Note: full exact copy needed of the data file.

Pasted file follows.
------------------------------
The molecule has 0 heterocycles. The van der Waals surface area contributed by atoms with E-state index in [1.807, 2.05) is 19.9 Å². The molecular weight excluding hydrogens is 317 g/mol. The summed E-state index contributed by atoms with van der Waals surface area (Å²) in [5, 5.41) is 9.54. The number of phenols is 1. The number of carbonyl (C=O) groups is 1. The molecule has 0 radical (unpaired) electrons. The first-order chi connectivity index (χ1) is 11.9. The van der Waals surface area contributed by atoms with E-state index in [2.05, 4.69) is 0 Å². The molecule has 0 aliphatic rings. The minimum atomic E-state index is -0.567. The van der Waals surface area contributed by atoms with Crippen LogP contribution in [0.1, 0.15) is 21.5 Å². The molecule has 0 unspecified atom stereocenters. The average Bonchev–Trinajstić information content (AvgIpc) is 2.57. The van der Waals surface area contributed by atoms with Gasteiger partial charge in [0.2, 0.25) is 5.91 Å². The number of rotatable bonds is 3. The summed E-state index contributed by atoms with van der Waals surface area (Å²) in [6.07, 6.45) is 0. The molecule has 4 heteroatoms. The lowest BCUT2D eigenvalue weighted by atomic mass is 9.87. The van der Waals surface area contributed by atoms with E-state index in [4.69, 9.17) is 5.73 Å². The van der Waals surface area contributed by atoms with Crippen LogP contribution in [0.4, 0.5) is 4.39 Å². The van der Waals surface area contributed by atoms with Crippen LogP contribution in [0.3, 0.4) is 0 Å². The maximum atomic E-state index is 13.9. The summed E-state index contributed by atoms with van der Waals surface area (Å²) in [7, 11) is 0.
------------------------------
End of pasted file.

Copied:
The molecule has 0 heterocycles. The van der Waals surface area contributed by atoms with E-state index in [1.807, 2.05) is 19.9 Å². The molecular weight excluding hydrogens is 317 g/mol. The summed E-state index contributed by atoms with van der Waals surface area (Å²) in [5, 5.41) is 9.54. The number of phenols is 1. The number of carbonyl (C=O) groups is 1. The molecule has 0 radical (unpaired) electrons. The first-order chi connectivity index (χ1) is 11.9. The van der Waals surface area contributed by atoms with E-state index in [2.05, 4.69) is 0 Å². The molecule has 0 aliphatic rings. The minimum atomic E-state index is -0.567. The van der Waals surface area contributed by atoms with Crippen LogP contribution in [0.1, 0.15) is 21.5 Å². The molecule has 0 unspecified atom stereocenters. The average Bonchev–Trinajstić information content (AvgIpc) is 2.57. The van der Waals surface area contributed by atoms with Gasteiger partial charge in [0.2, 0.25) is 5.91 Å². The number of rotatable bonds is 3. The summed E-state index contributed by atoms with van der Waals surface area (Å²) in [6.07, 6.45) is 0. The molecule has 4 heteroatoms. The lowest BCUT2D eigenvalue weighted by atomic mass is 9.87. The van der Waals surface area contributed by atoms with E-state index in [4.69, 9.17) is 5.73 Å². The van der Waals surface area contributed by atoms with Crippen LogP contribution in [0.4, 0.5) is 4.39 Å². The van der Waals surface area contributed by atoms with Crippen LogP contribution in [0.3, 0.4) is 0 Å². The maximum atomic E-state index is 13.9. The summed E-state index contributed by atoms with van der Waals surface area (Å²) in [7, 11) is 0.